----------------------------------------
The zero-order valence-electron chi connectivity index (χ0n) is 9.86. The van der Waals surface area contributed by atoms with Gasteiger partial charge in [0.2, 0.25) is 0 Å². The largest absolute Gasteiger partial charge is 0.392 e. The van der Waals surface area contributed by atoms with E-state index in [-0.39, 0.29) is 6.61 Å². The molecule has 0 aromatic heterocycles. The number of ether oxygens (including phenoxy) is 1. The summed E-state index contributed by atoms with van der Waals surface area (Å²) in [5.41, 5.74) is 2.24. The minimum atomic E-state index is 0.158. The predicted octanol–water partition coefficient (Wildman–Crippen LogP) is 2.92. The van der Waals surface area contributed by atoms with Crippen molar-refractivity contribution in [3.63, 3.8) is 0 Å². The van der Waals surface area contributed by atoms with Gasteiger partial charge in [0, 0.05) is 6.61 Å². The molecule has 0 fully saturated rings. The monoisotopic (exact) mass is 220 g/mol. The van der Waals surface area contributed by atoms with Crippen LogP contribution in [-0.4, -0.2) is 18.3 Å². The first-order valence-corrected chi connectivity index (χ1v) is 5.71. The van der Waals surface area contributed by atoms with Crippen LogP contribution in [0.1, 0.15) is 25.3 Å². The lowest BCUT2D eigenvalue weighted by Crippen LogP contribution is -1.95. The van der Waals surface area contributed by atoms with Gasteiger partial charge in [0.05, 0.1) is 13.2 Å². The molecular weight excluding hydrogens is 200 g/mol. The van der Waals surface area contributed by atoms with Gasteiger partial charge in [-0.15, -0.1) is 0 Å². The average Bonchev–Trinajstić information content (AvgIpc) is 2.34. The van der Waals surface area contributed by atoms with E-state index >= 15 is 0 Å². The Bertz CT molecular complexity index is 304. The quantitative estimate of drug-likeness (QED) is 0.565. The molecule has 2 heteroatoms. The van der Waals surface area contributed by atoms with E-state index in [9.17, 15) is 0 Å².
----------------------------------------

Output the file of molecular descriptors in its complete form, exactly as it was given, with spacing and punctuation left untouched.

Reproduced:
The zero-order valence-electron chi connectivity index (χ0n) is 9.86. The van der Waals surface area contributed by atoms with Gasteiger partial charge in [0.2, 0.25) is 0 Å². The largest absolute Gasteiger partial charge is 0.392 e. The van der Waals surface area contributed by atoms with E-state index in [-0.39, 0.29) is 6.61 Å². The molecule has 0 aromatic heterocycles. The number of ether oxygens (including phenoxy) is 1. The summed E-state index contributed by atoms with van der Waals surface area (Å²) in [5.41, 5.74) is 2.24. The minimum atomic E-state index is 0.158. The predicted octanol–water partition coefficient (Wildman–Crippen LogP) is 2.92. The van der Waals surface area contributed by atoms with Crippen molar-refractivity contribution in [3.63, 3.8) is 0 Å². The van der Waals surface area contributed by atoms with Gasteiger partial charge in [0, 0.05) is 6.61 Å². The molecule has 0 fully saturated rings. The monoisotopic (exact) mass is 220 g/mol. The van der Waals surface area contributed by atoms with Crippen LogP contribution in [-0.4, -0.2) is 18.3 Å². The first-order valence-corrected chi connectivity index (χ1v) is 5.71. The van der Waals surface area contributed by atoms with Crippen LogP contribution in [0.1, 0.15) is 25.3 Å². The lowest BCUT2D eigenvalue weighted by Crippen LogP contribution is -1.95. The van der Waals surface area contributed by atoms with Gasteiger partial charge in [0.05, 0.1) is 13.2 Å². The molecular weight excluding hydrogens is 200 g/mol. The van der Waals surface area contributed by atoms with Gasteiger partial charge in [-0.15, -0.1) is 0 Å². The average Bonchev–Trinajstić information content (AvgIpc) is 2.34. The van der Waals surface area contributed by atoms with E-state index >= 15 is 0 Å². The Bertz CT molecular complexity index is 304. The quantitative estimate of drug-likeness (QED) is 0.565. The molecule has 2 heteroatoms. The van der Waals surface area contributed by atoms with E-state index in [9.17, 15) is 0 Å².